Re: Where is the data?

2011/8/20 Olav Vitters <olav vitters nl>:
> On Sat, Aug 20, 2011 at 06:46:15PM +0200, Giovanni Campagna wrote:
>> Still, if bug #123456 is more voted than bug #654321, it may be worth
>> dedicating some more design hours to the former than to the latter,
>> investigating the reasons, providing evidence, doing tests, etc.
>> Then, maybe the bug will still be closed NOTABUG/WONTFIX, but it will be
>> given a response proportional to the number of people reporting it.
> Because voting just gets a small number of people involved, results in
> distractions ("why isn't this fixed yet; has XXX votes")

Just ignore them if you don't care about them.

> , only technical
> users get involved and that it just is not seen by any significant
> amount of users I will not enable voting. It does more harm than good.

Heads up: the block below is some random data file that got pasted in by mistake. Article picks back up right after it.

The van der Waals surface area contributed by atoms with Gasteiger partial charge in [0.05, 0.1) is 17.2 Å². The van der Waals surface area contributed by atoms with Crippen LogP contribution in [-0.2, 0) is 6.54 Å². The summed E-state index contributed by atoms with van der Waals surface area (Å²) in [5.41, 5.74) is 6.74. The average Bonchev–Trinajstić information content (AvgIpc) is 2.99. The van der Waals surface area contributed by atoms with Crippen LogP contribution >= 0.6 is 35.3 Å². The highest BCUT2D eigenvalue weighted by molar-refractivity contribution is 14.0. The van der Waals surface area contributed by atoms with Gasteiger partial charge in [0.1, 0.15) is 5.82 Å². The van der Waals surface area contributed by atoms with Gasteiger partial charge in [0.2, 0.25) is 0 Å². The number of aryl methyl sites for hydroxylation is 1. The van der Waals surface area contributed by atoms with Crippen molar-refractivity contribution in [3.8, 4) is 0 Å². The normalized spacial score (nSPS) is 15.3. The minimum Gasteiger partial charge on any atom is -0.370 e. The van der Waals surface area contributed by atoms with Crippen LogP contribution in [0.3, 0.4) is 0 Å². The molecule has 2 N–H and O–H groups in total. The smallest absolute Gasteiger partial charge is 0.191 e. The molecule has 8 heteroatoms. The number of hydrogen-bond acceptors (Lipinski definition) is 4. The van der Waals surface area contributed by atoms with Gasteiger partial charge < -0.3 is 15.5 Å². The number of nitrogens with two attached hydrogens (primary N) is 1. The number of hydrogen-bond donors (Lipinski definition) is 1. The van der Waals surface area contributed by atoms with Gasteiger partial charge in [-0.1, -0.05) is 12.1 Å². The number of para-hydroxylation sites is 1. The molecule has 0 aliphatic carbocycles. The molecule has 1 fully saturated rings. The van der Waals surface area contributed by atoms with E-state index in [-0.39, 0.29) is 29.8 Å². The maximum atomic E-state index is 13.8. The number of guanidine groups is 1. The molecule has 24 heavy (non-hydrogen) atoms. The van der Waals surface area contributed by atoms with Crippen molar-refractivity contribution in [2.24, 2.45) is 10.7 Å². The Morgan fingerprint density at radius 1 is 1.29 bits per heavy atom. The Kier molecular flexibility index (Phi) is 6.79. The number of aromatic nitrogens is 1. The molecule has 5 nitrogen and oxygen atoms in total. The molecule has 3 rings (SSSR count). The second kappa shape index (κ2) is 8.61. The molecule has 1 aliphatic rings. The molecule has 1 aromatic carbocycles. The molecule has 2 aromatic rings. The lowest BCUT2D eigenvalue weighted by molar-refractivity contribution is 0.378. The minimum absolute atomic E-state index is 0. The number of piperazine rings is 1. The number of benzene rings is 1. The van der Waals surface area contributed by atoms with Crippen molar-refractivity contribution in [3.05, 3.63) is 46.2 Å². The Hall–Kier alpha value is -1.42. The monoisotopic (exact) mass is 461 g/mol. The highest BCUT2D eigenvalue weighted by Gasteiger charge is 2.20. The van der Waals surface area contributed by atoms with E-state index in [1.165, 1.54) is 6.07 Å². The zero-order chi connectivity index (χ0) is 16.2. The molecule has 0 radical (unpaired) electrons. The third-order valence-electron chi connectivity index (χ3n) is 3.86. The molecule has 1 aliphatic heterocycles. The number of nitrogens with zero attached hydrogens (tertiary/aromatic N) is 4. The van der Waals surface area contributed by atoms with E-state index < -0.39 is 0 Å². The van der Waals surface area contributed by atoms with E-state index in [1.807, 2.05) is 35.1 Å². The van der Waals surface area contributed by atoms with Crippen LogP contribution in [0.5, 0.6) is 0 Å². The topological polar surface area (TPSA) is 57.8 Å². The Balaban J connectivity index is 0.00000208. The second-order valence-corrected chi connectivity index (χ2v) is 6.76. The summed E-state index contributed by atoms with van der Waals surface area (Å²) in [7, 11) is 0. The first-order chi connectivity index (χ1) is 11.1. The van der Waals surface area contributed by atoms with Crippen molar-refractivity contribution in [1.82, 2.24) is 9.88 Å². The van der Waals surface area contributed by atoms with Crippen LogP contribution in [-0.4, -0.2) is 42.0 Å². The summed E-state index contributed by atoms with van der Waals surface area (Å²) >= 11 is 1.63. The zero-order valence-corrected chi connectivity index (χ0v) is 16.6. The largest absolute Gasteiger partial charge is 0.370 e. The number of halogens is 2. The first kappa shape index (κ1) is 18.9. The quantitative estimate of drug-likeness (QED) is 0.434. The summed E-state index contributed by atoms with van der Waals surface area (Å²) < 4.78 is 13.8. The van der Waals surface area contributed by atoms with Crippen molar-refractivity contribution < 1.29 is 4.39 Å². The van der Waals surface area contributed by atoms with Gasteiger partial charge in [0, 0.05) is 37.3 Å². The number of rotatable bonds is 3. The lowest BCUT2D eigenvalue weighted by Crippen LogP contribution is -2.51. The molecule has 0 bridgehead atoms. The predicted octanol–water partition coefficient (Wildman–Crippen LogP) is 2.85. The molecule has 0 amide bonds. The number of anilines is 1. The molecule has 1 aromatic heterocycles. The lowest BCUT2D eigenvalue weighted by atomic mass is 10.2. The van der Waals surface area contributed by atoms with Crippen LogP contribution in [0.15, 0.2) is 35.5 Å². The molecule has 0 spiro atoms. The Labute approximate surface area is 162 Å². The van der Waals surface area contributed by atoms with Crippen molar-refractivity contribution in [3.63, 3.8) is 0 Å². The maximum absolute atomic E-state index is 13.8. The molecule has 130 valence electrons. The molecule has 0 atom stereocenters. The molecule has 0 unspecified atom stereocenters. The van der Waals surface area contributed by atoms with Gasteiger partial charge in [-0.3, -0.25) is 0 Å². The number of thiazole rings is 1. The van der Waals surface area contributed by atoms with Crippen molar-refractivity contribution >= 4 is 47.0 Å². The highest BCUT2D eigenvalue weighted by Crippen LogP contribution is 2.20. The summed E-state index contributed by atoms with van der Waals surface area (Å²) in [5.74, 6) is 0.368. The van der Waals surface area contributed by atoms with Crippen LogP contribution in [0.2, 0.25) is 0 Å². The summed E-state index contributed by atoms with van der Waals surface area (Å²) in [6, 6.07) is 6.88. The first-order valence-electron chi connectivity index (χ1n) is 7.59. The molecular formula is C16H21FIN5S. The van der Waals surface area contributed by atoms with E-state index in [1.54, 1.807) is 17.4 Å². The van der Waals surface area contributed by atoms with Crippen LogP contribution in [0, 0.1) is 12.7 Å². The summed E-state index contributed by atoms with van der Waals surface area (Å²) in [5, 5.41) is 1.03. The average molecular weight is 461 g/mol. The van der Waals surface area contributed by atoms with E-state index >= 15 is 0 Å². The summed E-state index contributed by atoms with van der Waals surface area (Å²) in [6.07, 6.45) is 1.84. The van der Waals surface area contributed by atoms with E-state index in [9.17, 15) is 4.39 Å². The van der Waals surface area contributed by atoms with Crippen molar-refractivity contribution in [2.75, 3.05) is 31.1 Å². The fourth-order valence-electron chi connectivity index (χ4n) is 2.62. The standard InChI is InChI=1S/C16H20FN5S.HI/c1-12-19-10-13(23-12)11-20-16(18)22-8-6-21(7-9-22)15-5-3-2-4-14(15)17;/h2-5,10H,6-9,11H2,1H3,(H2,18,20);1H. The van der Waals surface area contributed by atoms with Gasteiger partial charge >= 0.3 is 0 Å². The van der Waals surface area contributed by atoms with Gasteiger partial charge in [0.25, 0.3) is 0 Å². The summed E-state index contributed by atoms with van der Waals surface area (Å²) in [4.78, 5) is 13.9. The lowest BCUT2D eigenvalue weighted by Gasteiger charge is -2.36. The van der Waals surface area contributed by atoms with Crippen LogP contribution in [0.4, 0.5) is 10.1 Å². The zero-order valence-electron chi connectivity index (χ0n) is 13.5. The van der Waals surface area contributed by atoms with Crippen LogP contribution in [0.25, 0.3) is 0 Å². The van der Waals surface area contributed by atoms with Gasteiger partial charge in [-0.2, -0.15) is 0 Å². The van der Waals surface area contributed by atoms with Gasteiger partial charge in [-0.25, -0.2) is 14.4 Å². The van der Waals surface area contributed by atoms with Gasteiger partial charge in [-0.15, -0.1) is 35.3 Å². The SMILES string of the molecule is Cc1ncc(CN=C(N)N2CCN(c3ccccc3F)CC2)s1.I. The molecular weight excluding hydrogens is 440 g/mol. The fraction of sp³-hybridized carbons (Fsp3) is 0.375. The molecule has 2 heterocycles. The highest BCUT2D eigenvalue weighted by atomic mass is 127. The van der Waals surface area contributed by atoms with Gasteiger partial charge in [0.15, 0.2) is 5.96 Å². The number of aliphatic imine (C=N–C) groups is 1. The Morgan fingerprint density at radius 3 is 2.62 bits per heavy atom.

Whoa! Wait a second. How do you jump from "only technical users get
involved" to "it does more harm than good".

Technical users are still users, right? If you get 0 votes, that at
least gives you something, specially compared to another bug report
that has 1000 votes. At the end of the day you might decide to go for
the one that has 0 votes, because it's easier, but at least you know,
there's that bug report over there that more than a couple people
*definitely* care about.

> This is also on Most voted bug at one point had
> 700 or so votes. That is about 1000 times off from what I find
> noteworthy.

Again, you can ignore the votes if you want, or you can assign your
own scale, but the point is, that a vote with 700 or so votes is
certainly more likely to be important that one with 0 votes.

Personally, I have had great success with bug reporting voting on my
projects, and seems to match pretty much the feedback I receive
through other methods.

But I'm not going to try to convince you, I'm sure there's no
objective measure that would change your mind.

Felipe Contreras

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